in the state are Bradley and Northern Illinois Universities. In fact, many of CLC’s speech coaches and professors either studied at one of those two colleges, began their careers there, or both. Soller is one of them, having studied, competed, and coached on Northern’s debate team before deciding

to make communications his career. The other speech team coaches are: Joel Chmarra, who specializes in poetry, Lynn Harper, who currently directs the speech team, Nedra Adams-Soller, Rick Soller’s wife, who is skilled at public address, and Patrick Carberry, who coaches in every

speech area. The College of Lake County has a chance to be a serious contender for the national Phi Rho Pi tournament, held in Florida this April.

Speech team continued on p. 4

HBCU expo at CLC

Circus show visits CLC

Florida tragedy must open eyes

p. 3

p. 7

p. 11


THE CHRONICLE Page 2 | Monday, February 26, 2018

CLC police chief promotes campus safety after Florida Juan Toledo Opinion Editor In wake of the school shooting in Parkland, Florida, CLC Police Chief Tom Guenther addressed concerns of the probability of an active shooter on college campuses, as well as security resources available for students. Guenther, who has been CLC police chief for five years, cited a study conducted by the FBI based on 160 active shooting incidents from 2000 to 2013. The study showed that of 24.4 percent of active shootings that occur in educational environments, only 7.5 percent occurred on institu-

tions of higher learning. According to Guenther, these events have a higher impact, which leads them to receive massive media coverage, despite their low frequency. However, the unlikeliness of these events doesn’t deter the college from preparing for them. In fact, CLC is one of four colleges out of 107 in the state to be recognized with the Illinois Law Enforcement Alarm System’s Agency Preparedness Award. “The sign of a good organization is being out in front of disasters, trying to mitigate their circumstances, to lessen the impact that would be caused on our institution,” Guenther said.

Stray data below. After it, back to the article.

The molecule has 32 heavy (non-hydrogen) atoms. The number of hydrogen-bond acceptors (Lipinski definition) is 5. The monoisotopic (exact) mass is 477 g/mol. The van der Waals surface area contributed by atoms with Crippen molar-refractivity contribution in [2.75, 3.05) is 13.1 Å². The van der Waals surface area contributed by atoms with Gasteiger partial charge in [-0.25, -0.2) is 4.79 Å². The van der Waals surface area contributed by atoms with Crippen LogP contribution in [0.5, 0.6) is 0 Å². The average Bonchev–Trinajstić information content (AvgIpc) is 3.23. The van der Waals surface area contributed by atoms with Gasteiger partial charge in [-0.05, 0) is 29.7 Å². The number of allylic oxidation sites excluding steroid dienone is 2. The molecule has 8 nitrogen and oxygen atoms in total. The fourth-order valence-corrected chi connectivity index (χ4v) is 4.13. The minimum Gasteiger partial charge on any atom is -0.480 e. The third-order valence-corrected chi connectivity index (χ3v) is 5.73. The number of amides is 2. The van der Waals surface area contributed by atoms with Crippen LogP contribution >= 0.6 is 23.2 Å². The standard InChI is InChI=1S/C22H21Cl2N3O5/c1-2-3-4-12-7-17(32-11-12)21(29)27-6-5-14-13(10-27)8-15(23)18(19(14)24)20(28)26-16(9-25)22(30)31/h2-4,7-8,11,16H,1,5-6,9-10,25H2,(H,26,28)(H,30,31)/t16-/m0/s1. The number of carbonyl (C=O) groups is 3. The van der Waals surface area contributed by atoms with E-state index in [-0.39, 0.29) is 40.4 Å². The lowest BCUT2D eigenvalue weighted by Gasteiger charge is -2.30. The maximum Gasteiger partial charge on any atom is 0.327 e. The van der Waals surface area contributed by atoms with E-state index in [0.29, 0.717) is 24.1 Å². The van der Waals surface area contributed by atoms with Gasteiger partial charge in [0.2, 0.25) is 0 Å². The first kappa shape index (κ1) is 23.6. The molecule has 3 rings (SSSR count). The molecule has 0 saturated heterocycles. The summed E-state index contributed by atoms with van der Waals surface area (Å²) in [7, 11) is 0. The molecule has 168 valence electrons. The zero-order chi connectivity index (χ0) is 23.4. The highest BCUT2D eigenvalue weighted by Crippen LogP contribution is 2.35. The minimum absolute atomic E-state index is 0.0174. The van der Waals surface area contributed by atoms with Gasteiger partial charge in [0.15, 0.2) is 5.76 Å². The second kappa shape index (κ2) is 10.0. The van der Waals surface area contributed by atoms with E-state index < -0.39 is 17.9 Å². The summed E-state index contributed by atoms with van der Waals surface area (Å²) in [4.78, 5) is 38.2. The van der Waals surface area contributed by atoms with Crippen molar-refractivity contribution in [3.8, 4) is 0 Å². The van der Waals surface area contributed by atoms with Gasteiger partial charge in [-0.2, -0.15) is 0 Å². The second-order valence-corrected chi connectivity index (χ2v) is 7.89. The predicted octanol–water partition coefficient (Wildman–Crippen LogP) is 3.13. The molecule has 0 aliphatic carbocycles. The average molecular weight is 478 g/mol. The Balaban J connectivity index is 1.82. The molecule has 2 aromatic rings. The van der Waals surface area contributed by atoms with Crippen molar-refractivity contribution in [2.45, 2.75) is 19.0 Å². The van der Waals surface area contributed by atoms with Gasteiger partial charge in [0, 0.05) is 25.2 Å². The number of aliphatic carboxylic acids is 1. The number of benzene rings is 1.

Students in front of Douglas High School after the Feb. 17 shooting. Photo courtesy of NY Daily News

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CLC prepares itself by conducting a multitude of drills that range from active shooters, extreme weather, bloodborne pathogens and even the most common fire drills. “Just because there is no tornado, that doesn’t mean you don’t plan for it,” Guenther said. “There’s a remote possibility that a tornado would ever directly affect CLC but we plan for that, it’s a remote possibility that a chemical spill would ever happen but we plan for that,” he said. Another example, on Aug. 7, 2017, the college carried out an Active Shooter Drill, however, “there are certain parts of CLC emergency operation plan that are public, certain annexes that will always remain secure. Because you would never want people to use our plan to plan against us as an institution,” Guenther said. In addition to its award-winning safety guidelines, CLC is patrolled by some “heavy hitters that bring a lot of experience,” Guenther said. “Each police officer comes to the college with a pedigree. With over more than 5,000 cumulative hours, this is what makes our institution safe, continual and up to date training.”

CLC Police Chief Tom Guenther. Photo courtesy of Teaching, Learning, and Education Tech Center


Staff List John Kupetz

William Becker


Lead Layout Editor

Daniel Lynch

Diana Panuncial

Michael Flores

Juan Toledo

Sammie Wilkins

Opinion Editor

Managing Editor

Nick Sinclair

Rachel Schultz

Melanie Bobbitt

Hannah Strassburger

Features Editor A&E Editor

News Editor


Copy Editor

Layout Editor

Layout Editor

Graphic Designer

Contributors: Peter DiPietro, Brandon Ferrara, Joey Galea, Connor Kelly, Rebecca Martinez, Arturo Ramirez, Fernando Taboada, Jacky Toledo


THE CHRONICLE Page 3 | Monday, February 26, 2018

Historically Black Colleges visit Grayslake campus Melanie Bobbitt Copy Editor